From May 2018 it’s been a legal requirement for every church to conform to the General Data Protection Regulation, which dictates how you can use people’s personal data. Our Data Protections experts have explored all the ins and outs of GDPR so that you don’t have to.

GDPR in practice…

It’s the first morning of your church’s holiday club. Volunteers are buzzing around; parents and children are beginning to wander through the door. Excitement is mounting. You’re ready with your registration sheet to take names, addresses, phone numbers and dietary information so you can keep in contact with the family.

Or perhaps you’re looking through the new list of church members, updating addresses and phone numbers, trying to format it all.

Sound familiar?

But what do you do with the information you’re holding? How do you keep it? How do you make sure it’s safe? These questions became even more important in 2018 when changes in data protection law came into force.

From 25 May 2018, the 1998 Data Protection Act became replaced by the General Data Protection Regulation (GDPR).

This means changes for how your church handles personal information and it also means more consequences for you when information isn’t properly looked after. From May 2018 churches have an even greater responsibility to care for the information that the mum from holiday club scribbled down on a registration form.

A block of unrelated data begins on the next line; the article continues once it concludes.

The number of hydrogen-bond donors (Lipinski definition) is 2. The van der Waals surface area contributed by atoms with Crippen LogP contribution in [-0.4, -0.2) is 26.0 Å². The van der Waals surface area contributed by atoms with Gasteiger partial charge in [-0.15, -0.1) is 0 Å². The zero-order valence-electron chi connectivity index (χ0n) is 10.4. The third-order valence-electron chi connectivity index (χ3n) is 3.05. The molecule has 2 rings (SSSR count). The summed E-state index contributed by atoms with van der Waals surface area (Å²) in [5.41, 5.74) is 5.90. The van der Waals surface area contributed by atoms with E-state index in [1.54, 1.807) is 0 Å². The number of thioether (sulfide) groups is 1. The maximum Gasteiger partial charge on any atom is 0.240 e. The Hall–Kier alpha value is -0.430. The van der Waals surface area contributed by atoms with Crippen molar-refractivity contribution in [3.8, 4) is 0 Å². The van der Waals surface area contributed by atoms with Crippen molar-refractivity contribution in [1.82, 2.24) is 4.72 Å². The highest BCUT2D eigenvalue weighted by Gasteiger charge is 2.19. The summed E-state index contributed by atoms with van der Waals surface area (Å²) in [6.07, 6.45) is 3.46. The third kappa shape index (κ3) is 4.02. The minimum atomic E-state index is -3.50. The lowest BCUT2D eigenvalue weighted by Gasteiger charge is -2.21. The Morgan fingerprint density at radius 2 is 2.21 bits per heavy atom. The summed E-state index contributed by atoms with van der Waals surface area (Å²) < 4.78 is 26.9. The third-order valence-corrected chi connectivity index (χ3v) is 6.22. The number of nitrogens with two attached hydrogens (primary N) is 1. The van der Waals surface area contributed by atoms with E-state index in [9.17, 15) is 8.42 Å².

What does it mean for your church?

So what’s happened and what does it mean for your church? How can we love our church families and communities well as we seek to honour God in this? Here are some questions and pointers to get you thinking how to approach this positively:

  • Review your current procedures

    What personal information does your church keep? Addresses, phone numbers, email addresses or members or other contacts? Who uses this information? How do you store it?

  • Consent

    One the major changes which came in with GDPR is how you get consent for the information you hold. Consent needs to be given clearly in a separate form. Do you have a process for this?

  • Storing information securely

    How do you store the information you hold? If it’s paper copies, are they securely stored? If it’s stored digitally, is it encrypted? Who has access to the information?

    GDPR means churches need to be more aware of securing information from any ‘data breaches’. Your church is responsible for looking after the information that people trust you with.

  • Using information responsibly

    Do you have someone who is responsible for data protection in your church? How long do you keep information for? Why do you keep it? Get thinking about how you can incorporate data protection in the planning level of all your events. Get used to factoring it into your planning and processes.

This may seem like a lot of information to take in, but don’t panic! We’ve done a lot of the thinking for you and you can read the details in this free booklet. To help you implement these changes, we have produced a pack of model documents which are available for you to buy. This pack includes:

  • Data protection policy and guidance
  • Information security policy
  • Draft privacy notice
  • Retention of records policy
  • Complaints process
  • Audit checklist for compliance
  • Breach procedure

We hope this pack helps you to serve your congregations and communities in a God-honouring way as we navigate our way through these changes.

 

This information has been provided by solicitors working for Edward Connor Solicitors. It is designed for the purpose of knowledge sharing only and does not constitute legal advice.

Please give us a call if you want to talk through your requirements and find out how we might be able to help you.

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